2020 committee eyes automatic subs for second yellow card

An automatic substitution for a second yellow card is expected to be among the Hurling 2020 recommendations released later today.

The group, chaired by Tipperary’s 2010 All-Ireland winning manager Liam Sheedy, are set to propose teams be allowed to replace players for second but lower grade cautionable offences. Double yellow red cards would continue to exist but for more serious transgressions.

The introduction of an advantage rule, the one-versus-one penalty, a separate referees body for hurling and a blueprint for the development of the game in both strong, up-and-coming and weaker counties are speculated to be among the recommendations which will go forward to Congress in Cavan next month.

It is the committee’s contention that too many players have been sent off after picking up second yellow cards for relatively innocuous fouls and that an automatic substitution would be a more appropriate form of punishment.

Although there appears to be no appetite for a black card in hurling, it may well be introduced if there is confusion about exactly what yellow card is shown. In January 2013, Croke Park amended the Football Review Committee’s deliberate “yellow and you’re off” rule as it was not only deemed too severe but they also recognised difficulties there might be in distinguishing one yellow card from another.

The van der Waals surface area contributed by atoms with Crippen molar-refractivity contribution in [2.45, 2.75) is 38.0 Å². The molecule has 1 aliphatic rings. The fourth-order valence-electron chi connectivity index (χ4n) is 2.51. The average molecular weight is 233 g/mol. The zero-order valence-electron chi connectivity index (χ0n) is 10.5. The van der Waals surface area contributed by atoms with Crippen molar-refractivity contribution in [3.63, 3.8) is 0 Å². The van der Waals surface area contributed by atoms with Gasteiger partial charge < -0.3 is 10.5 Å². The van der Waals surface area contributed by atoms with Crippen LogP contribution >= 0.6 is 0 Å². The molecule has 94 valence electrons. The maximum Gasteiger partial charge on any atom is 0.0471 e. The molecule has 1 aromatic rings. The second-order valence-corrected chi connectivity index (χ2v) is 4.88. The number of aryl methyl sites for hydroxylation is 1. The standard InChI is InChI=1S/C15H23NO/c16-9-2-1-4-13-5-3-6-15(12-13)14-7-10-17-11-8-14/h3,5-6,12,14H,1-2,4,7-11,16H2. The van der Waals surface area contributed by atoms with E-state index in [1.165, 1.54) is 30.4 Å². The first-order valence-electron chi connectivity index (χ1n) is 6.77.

A five-second advantage rule, identical to that currently in operation in Gaelic football, is also being proposed as well as one-versus-one penalties with the sliotar being struck before or on the 20 metre line.

The new penalty format will be trialled in this month’s pre-season competitions, the Waterford Crystal Cup and the Walsh and Kehoe Cups before a final motion is formulated.

One suggestion which will stir plenty of debate is a separate national referees body for hurling, something which is unlikely to curry much favour in Croke Park. However, Cork secretary Frank Murphy recently insisted on the measure: “Hurling and Gaelic football are two very distinctive games. It would be in the interest of both games that each would have separate referees and appointments committees at national level.”

Former Wexford manager Liam Griffin called for the divide back in 2002 and his sentiments were echoed by ex-Limerick manager John Allen in 2013. After Henry Shefflin and Pa Horgan’s controversial sendings off that summer, he said: “Referees are under huge pressure to play to the rules and so on. I’d lot of sympathy for Barry Kelly and for James McGrath from the Munster final. You make a decision in real time and people can parse it and analyse it on TV and papers. A lot of the yellow cards are for very innocuous fouls. It puts a lot of pressure on players and referees if they give a yellow card to a player early on. I think there needs to be a separate hurling referees group and forum because hurling and football are very different games. I just feel that’s probably necessary.”

The belief among several hurling counties is their concerns about the handling of the game are not heard at central level. The last three national referees committee chairmen had been inter-county football match officials — current incumbent Pat McEnaney, Mick Curley and PJ McGrath.


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